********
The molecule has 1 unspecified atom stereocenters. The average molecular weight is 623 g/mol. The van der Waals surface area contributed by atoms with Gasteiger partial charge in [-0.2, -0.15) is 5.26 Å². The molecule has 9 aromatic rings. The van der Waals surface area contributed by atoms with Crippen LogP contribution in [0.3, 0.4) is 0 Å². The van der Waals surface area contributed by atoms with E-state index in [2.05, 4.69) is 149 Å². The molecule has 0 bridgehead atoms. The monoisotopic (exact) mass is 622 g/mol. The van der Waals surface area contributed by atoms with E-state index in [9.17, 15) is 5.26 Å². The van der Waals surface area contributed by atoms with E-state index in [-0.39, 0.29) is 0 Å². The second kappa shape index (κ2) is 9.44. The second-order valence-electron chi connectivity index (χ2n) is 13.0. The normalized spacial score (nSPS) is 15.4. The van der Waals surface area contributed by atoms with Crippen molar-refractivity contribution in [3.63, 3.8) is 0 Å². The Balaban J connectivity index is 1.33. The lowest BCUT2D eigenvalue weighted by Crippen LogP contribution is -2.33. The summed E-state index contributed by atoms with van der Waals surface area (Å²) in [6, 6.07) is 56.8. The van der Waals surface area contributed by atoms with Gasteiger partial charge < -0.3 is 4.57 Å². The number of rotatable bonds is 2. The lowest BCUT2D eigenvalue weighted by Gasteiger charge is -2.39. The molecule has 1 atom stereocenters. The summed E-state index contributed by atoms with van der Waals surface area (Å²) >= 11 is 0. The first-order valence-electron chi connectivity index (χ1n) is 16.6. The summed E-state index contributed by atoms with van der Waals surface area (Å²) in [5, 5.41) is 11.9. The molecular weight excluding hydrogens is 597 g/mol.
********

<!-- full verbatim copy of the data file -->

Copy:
The molecule has 1 unspecified atom stereocenters. The average molecular weight is 623 g/mol. The van der Waals surface area contributed by atoms with Gasteiger partial charge in [-0.2, -0.15) is 5.26 Å². The molecule has 9 aromatic rings. The van der Waals surface area contributed by atoms with Crippen LogP contribution in [0.3, 0.4) is 0 Å². The van der Waals surface area contributed by atoms with E-state index in [2.05, 4.69) is 149 Å². The molecule has 0 bridgehead atoms. The monoisotopic (exact) mass is 622 g/mol. The van der Waals surface area contributed by atoms with E-state index in [9.17, 15) is 5.26 Å². The van der Waals surface area contributed by atoms with E-state index in [-0.39, 0.29) is 0 Å². The second kappa shape index (κ2) is 9.44. The second-order valence-electron chi connectivity index (χ2n) is 13.0. The normalized spacial score (nSPS) is 15.4. The van der Waals surface area contributed by atoms with Crippen molar-refractivity contribution in [3.63, 3.8) is 0 Å². The Balaban J connectivity index is 1.33. The lowest BCUT2D eigenvalue weighted by Crippen LogP contribution is -2.33. The summed E-state index contributed by atoms with van der Waals surface area (Å²) in [6, 6.07) is 56.8. The van der Waals surface area contributed by atoms with Gasteiger partial charge < -0.3 is 4.57 Å². The number of rotatable bonds is 2. The lowest BCUT2D eigenvalue weighted by Gasteiger charge is -2.39. The molecule has 1 atom stereocenters. The summed E-state index contributed by atoms with van der Waals surface area (Å²) >= 11 is 0. The first-order valence-electron chi connectivity index (χ1n) is 16.6. The summed E-state index contributed by atoms with van der Waals surface area (Å²) in [5, 5.41) is 11.9. The molecular weight excluding hydrogens is 597 g/mol.